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Special teams will define Steelers final 53-man roster

Camp will come down to Danny Smith’s players.

NFL: AUG 07 Pittsburgh Steelers Training Camp Photo by Shelley Lipton/Icon Sportswire via Getty Images

The biggest narratives at Latrobe may be offensive line camp battles, or Kenny’s progression. But some of the most gut-wrenching decisions, when it comes to the Steelers final 53-man roster, will ultimately fall onto Danny Smith’s lap. The biggest unknown facing the Steelers right now is how they will rebuild their special teams units, and the answers will determine the fate of up to a dozen players.

Pittsburgh lost a lot of veteran special teams experience this offseason.

Note: All snap counts cited in this article are from the 2022 NFL season.

Special teams snap counts: Departed players

  • Derek Watt - 290 - 66.2% of snaps
  • Benny Snell - 284 - 64.8%
  • Jamir Jones - 251 - 57.3%
  • Marcus Allen - 230 - 52.5%
  • Arthur Maulet - 152 - 34.7%
  • Robert Spillane - 134 - 30.6%
  • Terrell Edmunds - 107 - 24.43%
  • Steven Sims - 102 - 23.3%

That’s a lot of snaps to redistribute in 2023, and not many vets to pick up the slack. Players like Miles Killebrew and Connor Heyward are already playing 23 of special teams snaps. Tre Norwood and Jaylen may be asked to double their contributions.

Steelers special teams snap counts: Returning players

  • Miles Killebrew - 290 - 66.2%
  • Connor Heyward - 284 - 64.8%
  • Tre Norwood - 156 - 35.6%
  • Jaylen Warren - 127 - 29%

The loss of so much talent could significantly benefit players who may otherwise be on the bubble to make the roster. I’d argue Miles Boykin is a roster lock on special teams experience alone, and the same may be true for James Pierre.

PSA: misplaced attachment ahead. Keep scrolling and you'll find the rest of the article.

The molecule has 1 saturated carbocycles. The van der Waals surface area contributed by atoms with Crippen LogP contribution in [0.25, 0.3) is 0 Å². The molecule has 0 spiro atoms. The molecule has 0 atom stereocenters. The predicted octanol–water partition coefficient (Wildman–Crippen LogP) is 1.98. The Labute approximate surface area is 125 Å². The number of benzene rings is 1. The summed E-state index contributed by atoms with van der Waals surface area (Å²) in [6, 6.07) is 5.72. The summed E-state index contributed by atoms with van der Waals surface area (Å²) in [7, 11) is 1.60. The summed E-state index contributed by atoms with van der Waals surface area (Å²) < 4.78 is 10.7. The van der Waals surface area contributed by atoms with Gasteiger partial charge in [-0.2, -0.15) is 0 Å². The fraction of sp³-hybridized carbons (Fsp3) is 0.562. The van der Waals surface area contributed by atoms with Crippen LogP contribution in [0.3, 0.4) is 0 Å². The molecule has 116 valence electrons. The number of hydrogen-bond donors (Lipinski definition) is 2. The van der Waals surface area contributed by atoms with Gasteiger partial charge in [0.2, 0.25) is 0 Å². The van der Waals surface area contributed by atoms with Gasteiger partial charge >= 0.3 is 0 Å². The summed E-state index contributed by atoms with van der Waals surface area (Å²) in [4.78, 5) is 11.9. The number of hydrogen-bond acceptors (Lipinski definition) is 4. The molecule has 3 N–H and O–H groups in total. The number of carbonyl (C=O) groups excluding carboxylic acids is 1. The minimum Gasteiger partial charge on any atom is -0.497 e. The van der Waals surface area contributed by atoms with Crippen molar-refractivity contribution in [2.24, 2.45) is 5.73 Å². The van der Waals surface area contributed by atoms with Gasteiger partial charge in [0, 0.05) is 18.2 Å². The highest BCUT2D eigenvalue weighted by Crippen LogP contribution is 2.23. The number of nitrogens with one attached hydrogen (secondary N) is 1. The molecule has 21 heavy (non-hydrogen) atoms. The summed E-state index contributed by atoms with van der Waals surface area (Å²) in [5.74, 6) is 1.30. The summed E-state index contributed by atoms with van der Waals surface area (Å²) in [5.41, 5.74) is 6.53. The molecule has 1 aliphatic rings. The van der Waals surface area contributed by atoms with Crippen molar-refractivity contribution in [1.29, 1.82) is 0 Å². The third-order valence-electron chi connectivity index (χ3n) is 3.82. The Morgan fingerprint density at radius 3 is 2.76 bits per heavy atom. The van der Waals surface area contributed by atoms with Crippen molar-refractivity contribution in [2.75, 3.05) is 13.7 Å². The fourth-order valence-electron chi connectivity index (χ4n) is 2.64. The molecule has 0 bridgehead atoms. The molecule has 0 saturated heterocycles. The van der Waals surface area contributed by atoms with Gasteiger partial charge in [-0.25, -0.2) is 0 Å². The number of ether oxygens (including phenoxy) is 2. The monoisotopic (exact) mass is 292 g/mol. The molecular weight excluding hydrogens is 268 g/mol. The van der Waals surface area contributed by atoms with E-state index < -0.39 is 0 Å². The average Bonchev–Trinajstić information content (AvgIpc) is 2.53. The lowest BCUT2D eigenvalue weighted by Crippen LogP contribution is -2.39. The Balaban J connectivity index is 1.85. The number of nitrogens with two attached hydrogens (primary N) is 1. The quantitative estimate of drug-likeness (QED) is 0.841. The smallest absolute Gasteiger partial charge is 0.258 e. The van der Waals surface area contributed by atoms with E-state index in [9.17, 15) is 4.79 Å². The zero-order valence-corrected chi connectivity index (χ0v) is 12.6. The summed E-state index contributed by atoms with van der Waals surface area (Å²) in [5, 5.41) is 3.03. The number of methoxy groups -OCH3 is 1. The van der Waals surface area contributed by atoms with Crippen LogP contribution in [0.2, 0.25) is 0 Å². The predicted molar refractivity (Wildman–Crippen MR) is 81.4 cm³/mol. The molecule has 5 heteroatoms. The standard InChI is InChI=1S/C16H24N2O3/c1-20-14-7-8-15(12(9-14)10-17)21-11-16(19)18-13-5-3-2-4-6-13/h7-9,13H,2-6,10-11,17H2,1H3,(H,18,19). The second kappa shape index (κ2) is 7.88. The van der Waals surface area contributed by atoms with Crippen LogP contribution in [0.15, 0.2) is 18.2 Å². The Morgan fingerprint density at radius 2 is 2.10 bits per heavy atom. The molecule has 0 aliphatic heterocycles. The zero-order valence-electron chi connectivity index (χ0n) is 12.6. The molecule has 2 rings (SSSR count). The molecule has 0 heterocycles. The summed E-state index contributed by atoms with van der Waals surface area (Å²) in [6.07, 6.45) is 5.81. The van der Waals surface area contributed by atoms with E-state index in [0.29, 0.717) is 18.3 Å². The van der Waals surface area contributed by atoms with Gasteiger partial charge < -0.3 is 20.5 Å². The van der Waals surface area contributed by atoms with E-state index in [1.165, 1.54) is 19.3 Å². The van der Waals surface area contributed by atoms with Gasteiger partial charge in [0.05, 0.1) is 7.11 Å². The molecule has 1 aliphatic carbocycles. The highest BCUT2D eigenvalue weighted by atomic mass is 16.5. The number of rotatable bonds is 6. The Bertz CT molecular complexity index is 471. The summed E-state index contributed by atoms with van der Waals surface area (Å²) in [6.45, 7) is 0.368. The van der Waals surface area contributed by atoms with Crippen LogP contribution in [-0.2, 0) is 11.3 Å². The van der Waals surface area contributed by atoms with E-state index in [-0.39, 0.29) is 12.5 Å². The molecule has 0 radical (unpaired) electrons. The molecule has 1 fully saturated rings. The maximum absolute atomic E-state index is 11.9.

Snap counts: Players “on the bubble”

  • Miles Boykin - 207 - 47.3%
  • James Pierre - 196 - 44.75%
  • Gunner Olszewski - 106 - 24.2%

There will be new faces on the final 53 this season, and for some of them, special teams contributions will be the reason why they’re here.

Steelers considerations for 2023

RB Alfonzo Graham: Told us that he returns all types of kicks and will even chase down kicks on ST.

FB Monte Pottebaum: 6’1” and 244 pounder, who has some linebacker play in the past, so he may amicable to special teams contact.

WR Hakeem Butler: He played 29 ST snaps in his two games with the Eagles, but he’ll have to be more impressive than Miles Boykin to make the 53.

WR Jordan Byrd: The undrafted free agent was named to 3 All-Mountain West teams as a return man. He had 3 touchdowns on kickoff returns and 1 on a punt.

ILB Nick Kwiatkoski: He’s played ST his entire 7-year career, and in the last two seasons, he’s become uniquely a special teams player.

ILB Marcus Robinson: He didn’t play many ST snaps in his rookie year, and it sounds like he’s not yet in the mix for starting reps. Contributing more on ST will be essential in his year 2 development.

LB Nick Herbig: He played some ST at Wisconsin, and may need to contribute here to avoid being a game-day inactive.

LB Tanner Muse: He’s logged 425 ST snaps over the past two seasons in Seattle. Could he, Robinson and Kwiatkoski be a classic case of Tomlin’s ‘Dogs V Bones?’ Are there 2 bones out there?

CB Cory Trice: Everyone’s expecting him to be a roster lock, which may be true. But if he can’t outplay James Pierre on special teams, Pittsburgh may be forced to keep an extra CB on the roster.

The need for special teams trickles down across the entire roster. If Calvin Austin fails to win the return role, an extra spot will need to be devoted to someone like Gunner or Byrd. The same is true if Pierre becomes indispensable. This is where the real drama of camp will occur, far away from Pickett and Pickens, on a field so quiet, you can hear Danny Smith chewing...and thinking.

Kyle Chrise is the host of the podcast “What Yinz Talkin’ Bout.”